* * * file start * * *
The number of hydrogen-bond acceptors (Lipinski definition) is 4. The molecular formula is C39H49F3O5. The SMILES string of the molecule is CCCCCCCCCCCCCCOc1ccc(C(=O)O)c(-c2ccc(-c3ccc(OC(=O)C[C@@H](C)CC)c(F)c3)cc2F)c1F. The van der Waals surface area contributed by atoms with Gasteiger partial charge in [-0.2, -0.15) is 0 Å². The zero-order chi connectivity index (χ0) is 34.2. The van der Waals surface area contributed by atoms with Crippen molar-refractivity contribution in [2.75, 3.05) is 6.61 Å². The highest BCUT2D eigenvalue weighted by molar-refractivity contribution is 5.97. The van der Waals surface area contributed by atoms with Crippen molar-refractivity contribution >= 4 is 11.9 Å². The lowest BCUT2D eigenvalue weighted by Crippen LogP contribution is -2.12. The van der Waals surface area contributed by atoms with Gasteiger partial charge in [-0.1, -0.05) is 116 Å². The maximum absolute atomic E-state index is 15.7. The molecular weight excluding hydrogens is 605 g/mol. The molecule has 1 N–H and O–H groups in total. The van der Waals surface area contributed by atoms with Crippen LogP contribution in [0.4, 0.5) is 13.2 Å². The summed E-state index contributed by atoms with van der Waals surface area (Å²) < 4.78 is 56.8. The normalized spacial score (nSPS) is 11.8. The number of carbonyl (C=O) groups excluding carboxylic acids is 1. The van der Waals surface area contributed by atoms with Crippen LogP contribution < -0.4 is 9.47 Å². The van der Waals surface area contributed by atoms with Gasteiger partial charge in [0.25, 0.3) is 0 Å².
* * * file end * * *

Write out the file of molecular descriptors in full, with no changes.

The number of hydrogen-bond acceptors (Lipinski definition) is 4. The molecular formula is C39H49F3O5. The SMILES string of the molecule is CCCCCCCCCCCCCCOc1ccc(C(=O)O)c(-c2ccc(-c3ccc(OC(=O)C[C@@H](C)CC)c(F)c3)cc2F)c1F. The van der Waals surface area contributed by atoms with Gasteiger partial charge in [-0.2, -0.15) is 0 Å². The zero-order chi connectivity index (χ0) is 34.2. The van der Waals surface area contributed by atoms with Crippen molar-refractivity contribution in [2.75, 3.05) is 6.61 Å². The highest BCUT2D eigenvalue weighted by molar-refractivity contribution is 5.97. The van der Waals surface area contributed by atoms with Crippen molar-refractivity contribution >= 4 is 11.9 Å². The lowest BCUT2D eigenvalue weighted by Crippen LogP contribution is -2.12. The van der Waals surface area contributed by atoms with Gasteiger partial charge in [-0.1, -0.05) is 116 Å². The maximum absolute atomic E-state index is 15.7. The molecular weight excluding hydrogens is 605 g/mol. The molecule has 1 N–H and O–H groups in total. The van der Waals surface area contributed by atoms with Crippen LogP contribution in [0.4, 0.5) is 13.2 Å². The summed E-state index contributed by atoms with van der Waals surface area (Å²) < 4.78 is 56.8. The normalized spacial score (nSPS) is 11.8. The number of carbonyl (C=O) groups excluding carboxylic acids is 1. The van der Waals surface area contributed by atoms with Crippen LogP contribution < -0.4 is 9.47 Å². The van der Waals surface area contributed by atoms with Gasteiger partial charge in [0.25, 0.3) is 0 Å².